Eucalyptus | Symphyomyrtus | Liberivalvae
Eucalyptus parramattensis subsp. decadens
Bark smooth, becoming granular with age, mottled grey, yellow, brown or pink.
Juvenile growth (coppice or field seedlings to 50 cm): stem rounded or square in cross section; juvenile leaves always petiolate, opposite for ca 4 to 7 nodes then alternate, lanceolate, 6–13 cm long, 1.5–3.2 cm wide, base tapering to petiole, dull, green to blue-green.
Adult leaves alternate, petiole 1–3 cm long; blade lanceolate to falcate, 8–20 cm long, 1.5–3 cm wide, base tapering to petiole, concolorous, glossy, green, side-veins greater than 45° to midrib, moderately reticulate, intramarginal vein parallel to and remote from margin, oil glands mostly island.
Inflorescence axillary unbranched, peduncles 0.7–1.2 cm long, buds 7, pedicellate (pedicels 0.2–0.5 cm long). Mature buds ovoid (0.9–1.2 cm long, 0.5–0.6 cm wide), green to yellow or creamy, scar present, operculum conical (0.6–0.8 cm long), stamens erect or irregularly flexed, anthers cuboid to oblong, versatile, dorsifixed, dehiscing by longitudinal slits (non-confluent), style long, stigma blunt, locules usually 4, the placentae each with 6 vertical ovule rows. Flowers white.
Fruit pedicellate (pedicels 0.3–0.4 cm long), hemispherical, 0.4–0.6 cm long, 0.7–0.9 cm wide, disc raised-convex, annular or vertical, valves usually 4, strongly exserted.
Seeds brown, 0.7–1.2 mm long, pyramidal or cuboid, dorsal surface pitted, hilum terminal.
Cultivated seedlings (measured at ca node 10): cotyledons oblong; stems square in cross-section; leaves always petiolate, opposite for 3 to 7 nodes, then alternate, lanceolate, 7.5–11 cm long, 1.5–3.2 cm wide, base tapering, dull, green.
Flowering time unknown.
Eucalyptus parramattensis is a small to medium-sized red gum tree species endemic to New South Wales, occurring on the coastal plains and ranges from the Sydney suburban area, north and north-west, e.g. Putty Road, to the Hunter Valley and the southern end of the Northern Tablelands. E. parramattensis is characterised by its smooth bark, the small ovoid buds with a short blunt to conic operculum, fruit with disc free on its inner edge from the ovary roof, and strongly exserted valves.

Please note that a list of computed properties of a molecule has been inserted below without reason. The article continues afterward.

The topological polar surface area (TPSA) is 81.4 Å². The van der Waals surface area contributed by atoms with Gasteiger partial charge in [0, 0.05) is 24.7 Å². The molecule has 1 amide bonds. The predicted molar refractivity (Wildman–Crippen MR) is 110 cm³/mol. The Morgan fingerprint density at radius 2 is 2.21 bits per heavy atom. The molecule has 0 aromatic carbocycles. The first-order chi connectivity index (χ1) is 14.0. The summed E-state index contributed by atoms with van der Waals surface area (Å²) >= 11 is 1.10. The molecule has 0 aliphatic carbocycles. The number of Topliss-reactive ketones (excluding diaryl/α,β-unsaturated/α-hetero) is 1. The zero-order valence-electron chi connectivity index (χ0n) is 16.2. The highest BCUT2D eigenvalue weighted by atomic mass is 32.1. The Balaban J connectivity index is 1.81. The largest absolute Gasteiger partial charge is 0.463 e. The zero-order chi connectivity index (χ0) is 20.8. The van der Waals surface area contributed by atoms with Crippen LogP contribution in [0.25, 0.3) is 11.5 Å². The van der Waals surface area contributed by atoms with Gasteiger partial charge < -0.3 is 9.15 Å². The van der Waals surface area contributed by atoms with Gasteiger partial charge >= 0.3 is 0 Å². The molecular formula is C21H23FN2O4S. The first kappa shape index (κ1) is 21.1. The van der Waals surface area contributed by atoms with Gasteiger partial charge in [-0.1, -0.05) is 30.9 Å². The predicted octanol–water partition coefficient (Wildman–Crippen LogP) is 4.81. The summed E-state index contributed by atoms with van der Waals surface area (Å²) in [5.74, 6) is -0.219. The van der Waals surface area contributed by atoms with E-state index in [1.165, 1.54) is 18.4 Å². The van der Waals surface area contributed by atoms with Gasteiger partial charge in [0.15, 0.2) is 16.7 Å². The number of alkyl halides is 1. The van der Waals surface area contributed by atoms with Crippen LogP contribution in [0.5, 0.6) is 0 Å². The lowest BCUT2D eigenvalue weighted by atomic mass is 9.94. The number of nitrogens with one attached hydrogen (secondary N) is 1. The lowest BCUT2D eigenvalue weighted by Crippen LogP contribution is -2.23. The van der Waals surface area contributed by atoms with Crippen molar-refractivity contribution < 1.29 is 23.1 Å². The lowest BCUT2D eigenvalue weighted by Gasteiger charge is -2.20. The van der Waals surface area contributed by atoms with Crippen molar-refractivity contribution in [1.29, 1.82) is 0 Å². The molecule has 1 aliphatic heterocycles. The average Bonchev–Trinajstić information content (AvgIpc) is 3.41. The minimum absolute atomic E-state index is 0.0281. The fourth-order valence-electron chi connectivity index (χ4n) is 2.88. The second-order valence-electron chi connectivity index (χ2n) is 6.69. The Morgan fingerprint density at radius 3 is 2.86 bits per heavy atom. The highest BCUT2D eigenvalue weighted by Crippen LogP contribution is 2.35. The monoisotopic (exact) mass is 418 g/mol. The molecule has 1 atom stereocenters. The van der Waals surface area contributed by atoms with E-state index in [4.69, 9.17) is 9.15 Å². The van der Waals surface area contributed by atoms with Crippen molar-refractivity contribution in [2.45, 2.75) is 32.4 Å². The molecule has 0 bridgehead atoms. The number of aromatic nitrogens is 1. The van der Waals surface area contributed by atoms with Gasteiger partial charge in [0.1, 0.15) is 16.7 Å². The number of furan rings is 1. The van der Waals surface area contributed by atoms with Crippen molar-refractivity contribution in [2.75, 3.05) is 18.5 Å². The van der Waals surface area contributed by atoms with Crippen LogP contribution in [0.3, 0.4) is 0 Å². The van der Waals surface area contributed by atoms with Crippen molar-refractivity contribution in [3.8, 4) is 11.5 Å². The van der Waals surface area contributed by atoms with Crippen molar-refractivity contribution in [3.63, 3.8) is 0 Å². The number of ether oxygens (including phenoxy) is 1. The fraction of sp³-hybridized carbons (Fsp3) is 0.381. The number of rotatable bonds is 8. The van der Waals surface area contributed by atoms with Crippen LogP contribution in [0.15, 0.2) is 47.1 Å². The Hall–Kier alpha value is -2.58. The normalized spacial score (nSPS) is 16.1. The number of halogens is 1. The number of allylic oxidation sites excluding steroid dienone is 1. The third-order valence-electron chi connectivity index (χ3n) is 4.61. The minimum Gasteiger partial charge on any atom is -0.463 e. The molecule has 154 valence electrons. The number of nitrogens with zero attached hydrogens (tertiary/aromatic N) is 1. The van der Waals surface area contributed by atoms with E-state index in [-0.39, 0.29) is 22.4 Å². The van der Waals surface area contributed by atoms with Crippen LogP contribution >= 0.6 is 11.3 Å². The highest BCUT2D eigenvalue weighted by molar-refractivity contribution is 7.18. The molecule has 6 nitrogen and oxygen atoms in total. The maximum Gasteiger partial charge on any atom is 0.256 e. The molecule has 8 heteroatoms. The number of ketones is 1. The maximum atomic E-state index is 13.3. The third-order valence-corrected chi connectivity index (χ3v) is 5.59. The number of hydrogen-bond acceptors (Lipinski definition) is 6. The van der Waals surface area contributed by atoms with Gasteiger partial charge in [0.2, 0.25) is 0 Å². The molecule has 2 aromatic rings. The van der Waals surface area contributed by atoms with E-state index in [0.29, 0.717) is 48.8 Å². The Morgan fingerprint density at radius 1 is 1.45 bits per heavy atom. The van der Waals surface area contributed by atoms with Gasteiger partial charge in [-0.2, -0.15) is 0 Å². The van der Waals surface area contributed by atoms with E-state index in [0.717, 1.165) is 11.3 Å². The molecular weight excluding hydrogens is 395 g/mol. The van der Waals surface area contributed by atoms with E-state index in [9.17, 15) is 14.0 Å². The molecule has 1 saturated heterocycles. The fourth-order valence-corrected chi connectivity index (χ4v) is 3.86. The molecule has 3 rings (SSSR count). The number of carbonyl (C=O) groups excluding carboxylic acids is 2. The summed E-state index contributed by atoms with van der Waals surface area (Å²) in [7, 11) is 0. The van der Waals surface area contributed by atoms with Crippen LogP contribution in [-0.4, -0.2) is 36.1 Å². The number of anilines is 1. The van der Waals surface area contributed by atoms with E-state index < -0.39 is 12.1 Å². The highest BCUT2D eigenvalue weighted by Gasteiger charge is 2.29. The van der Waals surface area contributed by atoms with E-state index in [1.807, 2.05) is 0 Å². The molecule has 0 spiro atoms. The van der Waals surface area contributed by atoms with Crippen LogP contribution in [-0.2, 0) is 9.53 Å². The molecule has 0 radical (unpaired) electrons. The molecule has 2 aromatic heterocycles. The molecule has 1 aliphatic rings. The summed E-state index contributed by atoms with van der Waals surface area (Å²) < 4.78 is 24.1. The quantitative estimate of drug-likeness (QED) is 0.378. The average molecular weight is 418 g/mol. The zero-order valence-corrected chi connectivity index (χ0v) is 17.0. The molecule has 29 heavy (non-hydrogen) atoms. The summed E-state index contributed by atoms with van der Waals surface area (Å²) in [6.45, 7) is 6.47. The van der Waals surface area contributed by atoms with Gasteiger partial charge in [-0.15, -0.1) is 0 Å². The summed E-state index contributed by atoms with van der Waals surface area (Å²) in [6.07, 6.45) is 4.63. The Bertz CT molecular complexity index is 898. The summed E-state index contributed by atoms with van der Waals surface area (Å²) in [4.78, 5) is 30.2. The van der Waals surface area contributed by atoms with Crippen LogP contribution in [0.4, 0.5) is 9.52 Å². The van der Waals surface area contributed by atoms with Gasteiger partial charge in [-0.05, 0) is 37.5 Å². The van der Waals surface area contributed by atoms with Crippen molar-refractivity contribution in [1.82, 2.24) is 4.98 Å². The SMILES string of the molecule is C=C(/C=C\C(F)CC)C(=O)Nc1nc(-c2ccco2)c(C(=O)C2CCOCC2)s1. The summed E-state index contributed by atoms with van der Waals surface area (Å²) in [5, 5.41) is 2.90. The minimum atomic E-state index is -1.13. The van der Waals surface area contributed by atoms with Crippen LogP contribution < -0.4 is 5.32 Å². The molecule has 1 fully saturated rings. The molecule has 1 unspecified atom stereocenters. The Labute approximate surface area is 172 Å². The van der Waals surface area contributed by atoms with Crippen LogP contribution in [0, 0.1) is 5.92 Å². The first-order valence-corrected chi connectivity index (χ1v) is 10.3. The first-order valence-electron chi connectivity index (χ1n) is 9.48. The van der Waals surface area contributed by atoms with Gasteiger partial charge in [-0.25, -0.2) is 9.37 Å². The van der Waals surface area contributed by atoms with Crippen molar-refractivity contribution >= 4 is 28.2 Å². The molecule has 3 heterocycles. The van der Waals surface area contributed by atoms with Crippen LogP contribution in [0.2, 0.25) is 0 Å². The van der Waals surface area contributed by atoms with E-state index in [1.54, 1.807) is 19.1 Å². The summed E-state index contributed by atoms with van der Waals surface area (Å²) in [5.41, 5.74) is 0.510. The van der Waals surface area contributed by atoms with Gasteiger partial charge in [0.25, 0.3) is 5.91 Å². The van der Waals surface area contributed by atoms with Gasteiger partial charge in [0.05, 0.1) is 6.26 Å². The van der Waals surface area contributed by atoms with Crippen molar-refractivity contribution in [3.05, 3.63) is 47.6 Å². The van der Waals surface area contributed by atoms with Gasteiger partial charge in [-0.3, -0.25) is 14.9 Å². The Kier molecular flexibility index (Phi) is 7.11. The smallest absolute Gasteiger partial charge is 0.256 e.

E. parramattensis is one of a closely related to the group of red gums (Eucalyptus section Liberivalvae) that are distinguished by having fruit with an annular disc and brown (not black) toothed, single-coated, cuboid to pyramidal seeds. There are four other species in this group—E. bancroftii, E. prava, E. seeana and E. interstans. E. parramattensis differs from all four by its much smaller buds with a short blunt operculum.
Within its area of occurrence, E. parramattensis may be confused with two other closely related, smooth-barked eucalypts, viz. E. tereticornis and E. amplifolia. E. tereticornis and E. amplifolia can be distinguished by having fruit with a steeply ascending disc that is fused to the ovary roof, unlike the annular disc of E. parramattensis that is free from the ovary roof; this is visible whether fruit is unopened or opened (dehisced). Both can be further separated from E. parramattensis by having larger buds with a longer, more acute operculum.
There are three subspecific taxa:
E. parramattensis subsp. parramattensis
Occurs from north-west of Sydney, and has a conical operculum.
E. parramattensis subsp. decadens
Occurs from the lower Hunter Valley, e.g. Williamtown and Kurri Kurri districts. Subsp. decadens differs from subsp. parramattensis by the larger leaves, buds and fruits and is typically a tumble-down poorly formed tree.
E. parramattensis var. sphaerocalyx
Occurs from near Parramatta (a suburb of Sydney) to the foothills of the Blue Mountains. Subsp. sphaerocalyx has a rounded operculum.
Eucalyptus parramattensis subsp. decadens is listed as "Vulnerable" under the Australian Government Environment Protection and Biodiversity Conservation Act 1999 (EPBC Act). Further information may be found at this web address:
MORE ABOUT RED GUMS AND OTHER ASSOCIATED GROUPS
subsp. decadens: Latin decadens, falling down, referring to the tumble-down habit of the trees.